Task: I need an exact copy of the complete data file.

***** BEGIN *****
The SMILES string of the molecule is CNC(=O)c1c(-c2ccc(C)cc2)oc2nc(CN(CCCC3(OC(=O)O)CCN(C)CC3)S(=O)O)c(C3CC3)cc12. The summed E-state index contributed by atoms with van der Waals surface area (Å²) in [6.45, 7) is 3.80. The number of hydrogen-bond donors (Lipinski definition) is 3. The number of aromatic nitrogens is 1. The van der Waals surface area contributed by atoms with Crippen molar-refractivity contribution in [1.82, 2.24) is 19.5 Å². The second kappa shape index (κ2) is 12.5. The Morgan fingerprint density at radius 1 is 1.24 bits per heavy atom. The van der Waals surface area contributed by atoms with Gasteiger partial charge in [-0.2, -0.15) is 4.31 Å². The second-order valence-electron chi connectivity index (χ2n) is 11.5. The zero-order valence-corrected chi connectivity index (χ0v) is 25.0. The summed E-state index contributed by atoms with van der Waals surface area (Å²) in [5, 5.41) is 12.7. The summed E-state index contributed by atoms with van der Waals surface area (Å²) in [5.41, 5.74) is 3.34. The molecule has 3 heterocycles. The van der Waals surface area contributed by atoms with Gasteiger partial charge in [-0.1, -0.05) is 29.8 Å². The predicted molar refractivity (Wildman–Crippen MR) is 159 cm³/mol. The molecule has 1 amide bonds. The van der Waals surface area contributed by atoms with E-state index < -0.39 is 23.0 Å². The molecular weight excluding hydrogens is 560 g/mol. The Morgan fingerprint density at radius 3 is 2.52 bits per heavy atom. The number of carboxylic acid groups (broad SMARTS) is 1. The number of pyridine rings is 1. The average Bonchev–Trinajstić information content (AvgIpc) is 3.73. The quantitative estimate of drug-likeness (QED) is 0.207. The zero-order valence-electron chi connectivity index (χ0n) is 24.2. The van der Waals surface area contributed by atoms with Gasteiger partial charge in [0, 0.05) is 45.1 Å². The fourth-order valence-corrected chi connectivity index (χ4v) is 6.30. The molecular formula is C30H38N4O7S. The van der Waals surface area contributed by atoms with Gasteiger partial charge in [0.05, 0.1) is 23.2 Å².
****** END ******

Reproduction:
The SMILES string of the molecule is CNC(=O)c1c(-c2ccc(C)cc2)oc2nc(CN(CCCC3(OC(=O)O)CCN(C)CC3)S(=O)O)c(C3CC3)cc12. The summed E-state index contributed by atoms with van der Waals surface area (Å²) in [6.45, 7) is 3.80. The number of hydrogen-bond donors (Lipinski definition) is 3. The number of aromatic nitrogens is 1. The van der Waals surface area contributed by atoms with Crippen molar-refractivity contribution in [1.82, 2.24) is 19.5 Å². The second kappa shape index (κ2) is 12.5. The Morgan fingerprint density at radius 1 is 1.24 bits per heavy atom. The van der Waals surface area contributed by atoms with Gasteiger partial charge in [-0.2, -0.15) is 4.31 Å². The second-order valence-electron chi connectivity index (χ2n) is 11.5. The zero-order valence-corrected chi connectivity index (χ0v) is 25.0. The summed E-state index contributed by atoms with van der Waals surface area (Å²) in [5, 5.41) is 12.7. The summed E-state index contributed by atoms with van der Waals surface area (Å²) in [5.41, 5.74) is 3.34. The molecule has 3 heterocycles. The van der Waals surface area contributed by atoms with Gasteiger partial charge in [-0.1, -0.05) is 29.8 Å². The predicted molar refractivity (Wildman–Crippen MR) is 159 cm³/mol. The molecule has 1 amide bonds. The van der Waals surface area contributed by atoms with E-state index < -0.39 is 23.0 Å². The molecular weight excluding hydrogens is 560 g/mol. The Morgan fingerprint density at radius 3 is 2.52 bits per heavy atom. The number of carboxylic acid groups (broad SMARTS) is 1. The number of pyridine rings is 1. The average Bonchev–Trinajstić information content (AvgIpc) is 3.73. The quantitative estimate of drug-likeness (QED) is 0.207. The zero-order valence-electron chi connectivity index (χ0n) is 24.2. The van der Waals surface area contributed by atoms with Gasteiger partial charge in [0, 0.05) is 45.1 Å². The fourth-order valence-corrected chi connectivity index (χ4v) is 6.30. The molecular formula is C30H38N4O7S. The van der Waals surface area contributed by atoms with Gasteiger partial charge in [0.05, 0.1) is 23.2 Å².